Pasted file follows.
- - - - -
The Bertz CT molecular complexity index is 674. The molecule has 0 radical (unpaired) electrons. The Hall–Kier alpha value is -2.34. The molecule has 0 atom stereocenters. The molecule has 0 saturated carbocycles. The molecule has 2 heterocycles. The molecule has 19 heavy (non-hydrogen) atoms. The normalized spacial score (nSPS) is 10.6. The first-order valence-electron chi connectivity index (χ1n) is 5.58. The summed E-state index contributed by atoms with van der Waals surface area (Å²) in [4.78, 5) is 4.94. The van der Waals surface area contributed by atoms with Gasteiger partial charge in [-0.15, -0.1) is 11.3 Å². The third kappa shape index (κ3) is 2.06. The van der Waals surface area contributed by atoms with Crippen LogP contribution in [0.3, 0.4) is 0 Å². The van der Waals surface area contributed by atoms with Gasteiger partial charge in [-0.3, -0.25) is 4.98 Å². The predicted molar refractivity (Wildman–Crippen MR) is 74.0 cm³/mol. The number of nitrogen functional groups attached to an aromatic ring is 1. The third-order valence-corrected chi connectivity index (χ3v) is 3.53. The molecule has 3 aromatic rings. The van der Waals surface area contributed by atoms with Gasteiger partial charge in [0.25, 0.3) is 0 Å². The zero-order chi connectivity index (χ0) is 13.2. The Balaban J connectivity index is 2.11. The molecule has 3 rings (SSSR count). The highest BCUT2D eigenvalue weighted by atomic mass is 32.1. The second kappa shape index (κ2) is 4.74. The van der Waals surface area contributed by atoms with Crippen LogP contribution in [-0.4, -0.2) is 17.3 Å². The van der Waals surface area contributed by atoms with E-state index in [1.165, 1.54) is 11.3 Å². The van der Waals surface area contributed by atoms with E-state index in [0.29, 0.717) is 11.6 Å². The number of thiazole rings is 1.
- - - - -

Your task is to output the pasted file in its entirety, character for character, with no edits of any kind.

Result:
The Bertz CT molecular complexity index is 674. The molecule has 0 radical (unpaired) electrons. The Hall–Kier alpha value is -2.34. The molecule has 0 atom stereocenters. The molecule has 0 saturated carbocycles. The molecule has 2 heterocycles. The molecule has 19 heavy (non-hydrogen) atoms. The normalized spacial score (nSPS) is 10.6. The first-order valence-electron chi connectivity index (χ1n) is 5.58. The summed E-state index contributed by atoms with van der Waals surface area (Å²) in [4.78, 5) is 4.94. The van der Waals surface area contributed by atoms with Gasteiger partial charge in [-0.15, -0.1) is 11.3 Å². The third kappa shape index (κ3) is 2.06. The van der Waals surface area contributed by atoms with Crippen LogP contribution in [0.3, 0.4) is 0 Å². The van der Waals surface area contributed by atoms with Gasteiger partial charge in [-0.3, -0.25) is 4.98 Å². The predicted molar refractivity (Wildman–Crippen MR) is 74.0 cm³/mol. The number of nitrogen functional groups attached to an aromatic ring is 1. The third-order valence-corrected chi connectivity index (χ3v) is 3.53. The molecule has 3 aromatic rings. The van der Waals surface area contributed by atoms with Gasteiger partial charge in [0.25, 0.3) is 0 Å². The zero-order chi connectivity index (χ0) is 13.2. The Balaban J connectivity index is 2.11. The molecule has 3 rings (SSSR count). The highest BCUT2D eigenvalue weighted by atomic mass is 32.1. The second kappa shape index (κ2) is 4.74. The van der Waals surface area contributed by atoms with Crippen LogP contribution in [-0.4, -0.2) is 17.3 Å². The van der Waals surface area contributed by atoms with E-state index in [1.165, 1.54) is 11.3 Å². The van der Waals surface area contributed by atoms with E-state index in [0.29, 0.717) is 11.6 Å². The number of thiazole rings is 1.